- Pull yourself back to the real world – When my fingers are flying across that keyboard and the banter between heroine and hero is dancing in my head, I totally lose track of time. Not a good thing on a workday unless I want to show up at the office around noon in my robe and slippers! By programming the timer, that allows me to get into the zone without the distraction of constantly looking up at the clock to check the time.

- Motivate yourself to take care of OTHER business - Sometimes I’m so tired at the end of the day, I don’t want to clean the bathroom, vacuum the house, balance the checkbook or declutter my office. It’s easy to put things off with “I’ll do it in the morning.” But morning is my writing time and it’s important that I honor that. But with the timer I can turn housework into a game of sorts – racing to see how much I can get done in a 15-minute challenge. Just breaking the mental log-jam is sometimes all it takes to finish up those chores in record time, even at the end of a long day.

- Reward – This works great for making chores palatable. Intersperse your housework with a timed 15-minute read-a-book break every hour or two.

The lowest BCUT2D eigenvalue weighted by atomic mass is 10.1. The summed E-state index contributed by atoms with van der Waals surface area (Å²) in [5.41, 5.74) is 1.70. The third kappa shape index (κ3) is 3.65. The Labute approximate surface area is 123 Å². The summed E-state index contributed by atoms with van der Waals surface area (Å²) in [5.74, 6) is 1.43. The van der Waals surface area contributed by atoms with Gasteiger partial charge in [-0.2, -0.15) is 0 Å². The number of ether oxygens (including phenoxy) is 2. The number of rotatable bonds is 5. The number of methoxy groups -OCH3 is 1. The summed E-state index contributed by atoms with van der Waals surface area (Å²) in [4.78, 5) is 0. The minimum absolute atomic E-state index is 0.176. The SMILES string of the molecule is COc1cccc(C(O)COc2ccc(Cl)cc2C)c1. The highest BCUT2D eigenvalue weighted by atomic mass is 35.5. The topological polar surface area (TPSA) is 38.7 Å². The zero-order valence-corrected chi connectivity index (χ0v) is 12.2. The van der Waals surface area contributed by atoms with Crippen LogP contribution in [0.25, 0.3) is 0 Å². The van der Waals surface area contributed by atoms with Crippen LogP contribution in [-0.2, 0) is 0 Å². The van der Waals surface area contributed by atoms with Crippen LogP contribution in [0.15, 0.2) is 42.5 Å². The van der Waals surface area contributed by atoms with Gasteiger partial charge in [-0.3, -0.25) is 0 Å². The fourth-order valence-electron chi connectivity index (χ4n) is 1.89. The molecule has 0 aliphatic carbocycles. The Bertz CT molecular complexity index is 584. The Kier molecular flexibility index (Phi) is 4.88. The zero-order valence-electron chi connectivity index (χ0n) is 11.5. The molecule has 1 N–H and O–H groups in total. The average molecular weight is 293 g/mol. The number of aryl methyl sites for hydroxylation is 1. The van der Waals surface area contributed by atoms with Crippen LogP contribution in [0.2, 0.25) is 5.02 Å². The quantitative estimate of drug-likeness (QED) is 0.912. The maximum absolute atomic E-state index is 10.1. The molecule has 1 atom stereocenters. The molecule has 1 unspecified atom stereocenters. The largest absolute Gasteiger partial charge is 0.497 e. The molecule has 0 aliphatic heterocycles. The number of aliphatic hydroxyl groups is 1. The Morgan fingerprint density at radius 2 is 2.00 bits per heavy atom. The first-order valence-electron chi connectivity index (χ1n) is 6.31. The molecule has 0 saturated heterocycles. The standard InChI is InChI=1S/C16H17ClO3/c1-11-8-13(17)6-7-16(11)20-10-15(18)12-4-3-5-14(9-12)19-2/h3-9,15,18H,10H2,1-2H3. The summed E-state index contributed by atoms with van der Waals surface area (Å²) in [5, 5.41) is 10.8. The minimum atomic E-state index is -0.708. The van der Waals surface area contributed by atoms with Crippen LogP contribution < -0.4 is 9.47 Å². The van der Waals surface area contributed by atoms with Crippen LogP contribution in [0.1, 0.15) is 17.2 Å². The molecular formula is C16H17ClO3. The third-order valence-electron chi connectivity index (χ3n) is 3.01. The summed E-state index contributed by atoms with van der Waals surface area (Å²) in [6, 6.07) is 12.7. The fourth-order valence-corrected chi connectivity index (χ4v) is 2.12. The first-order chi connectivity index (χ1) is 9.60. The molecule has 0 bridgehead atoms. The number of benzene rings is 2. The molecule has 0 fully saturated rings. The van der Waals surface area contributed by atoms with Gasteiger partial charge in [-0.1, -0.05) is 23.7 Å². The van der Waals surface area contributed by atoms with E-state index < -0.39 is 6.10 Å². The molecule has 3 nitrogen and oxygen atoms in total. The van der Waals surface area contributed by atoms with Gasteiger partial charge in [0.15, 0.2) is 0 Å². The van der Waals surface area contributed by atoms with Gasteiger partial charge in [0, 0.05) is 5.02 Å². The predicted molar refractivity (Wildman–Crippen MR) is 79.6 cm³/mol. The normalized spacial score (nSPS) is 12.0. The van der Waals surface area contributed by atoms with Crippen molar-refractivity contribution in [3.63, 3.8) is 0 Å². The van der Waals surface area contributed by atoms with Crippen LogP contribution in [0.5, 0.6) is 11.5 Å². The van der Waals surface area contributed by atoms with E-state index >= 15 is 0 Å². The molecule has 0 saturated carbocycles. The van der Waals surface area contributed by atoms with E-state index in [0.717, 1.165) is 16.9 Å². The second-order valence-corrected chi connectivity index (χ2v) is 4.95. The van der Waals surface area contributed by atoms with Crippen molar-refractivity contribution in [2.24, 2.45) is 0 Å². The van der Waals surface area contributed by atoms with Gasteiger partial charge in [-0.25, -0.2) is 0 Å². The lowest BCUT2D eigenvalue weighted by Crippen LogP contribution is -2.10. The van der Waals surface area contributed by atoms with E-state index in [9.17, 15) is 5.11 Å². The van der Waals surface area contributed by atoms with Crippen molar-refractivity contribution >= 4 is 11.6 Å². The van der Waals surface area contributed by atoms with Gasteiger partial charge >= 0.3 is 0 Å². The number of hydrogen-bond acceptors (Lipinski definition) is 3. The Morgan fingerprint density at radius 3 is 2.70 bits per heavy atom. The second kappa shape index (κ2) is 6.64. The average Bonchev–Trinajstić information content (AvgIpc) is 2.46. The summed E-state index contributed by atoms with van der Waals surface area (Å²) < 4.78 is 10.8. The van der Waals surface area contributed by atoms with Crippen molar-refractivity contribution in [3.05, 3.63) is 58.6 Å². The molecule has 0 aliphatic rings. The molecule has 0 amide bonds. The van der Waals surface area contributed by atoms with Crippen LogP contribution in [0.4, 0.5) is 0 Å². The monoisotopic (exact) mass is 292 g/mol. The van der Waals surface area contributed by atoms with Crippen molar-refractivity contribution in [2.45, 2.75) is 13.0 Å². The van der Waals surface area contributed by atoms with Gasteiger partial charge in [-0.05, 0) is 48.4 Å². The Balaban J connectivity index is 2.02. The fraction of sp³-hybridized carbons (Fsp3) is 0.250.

- Energize – Exercise is another activity that too easily slips between the cracks of a busy day. Set your timer to remember to take that brisk walk. Set it for a round on the treadmill or lifting weights or stretching. You can’t spare more than 10 minutes today? 10 is better than zero and will very likely give you a needed energy boost.

- Refresh – Did you know that studies show people who take a short nap daily are far less likely to have stress-related illnesses and cardiac problems? Set your timer for 15-20 minutes of Zzzzz’s, then head back to your story.

- Restore – We all need a quiet time with our Maker. A time to shut out the world. Take a deep breath. Get things back in perspective. Amazingly, I find that when I think there’s no way I can take a “time out” because there’s already too much to do, if I MAKE time – 5 minutes…10…15 – I seem to get more done in the remaining time than I otherwise would have. And thank goodness for Sunday afternoons when I can toss the timer!
As a soon-to-be-published writer, I’ve added a suitcase full of new things I must now work into my week—no longer only self-imposed deadlines, but that of the publisher as well. I’ve found The Timer Method to be invaluable in keeping me motivated and on-track.

As Seekerville's Tina Russo is fond of reminding us: “What have you done TODAY to make your dream come true?”


Get a timer.


Dreaming of Home – Steeple Hill Love Inspired – October 2009


  1. Good morning, Glynna! You've given excellent examples of making the timer work for us. I'm so excited about your first sale!! And marvel how you handle a full-time job, your home and still manage to write books. Now we know you're secret!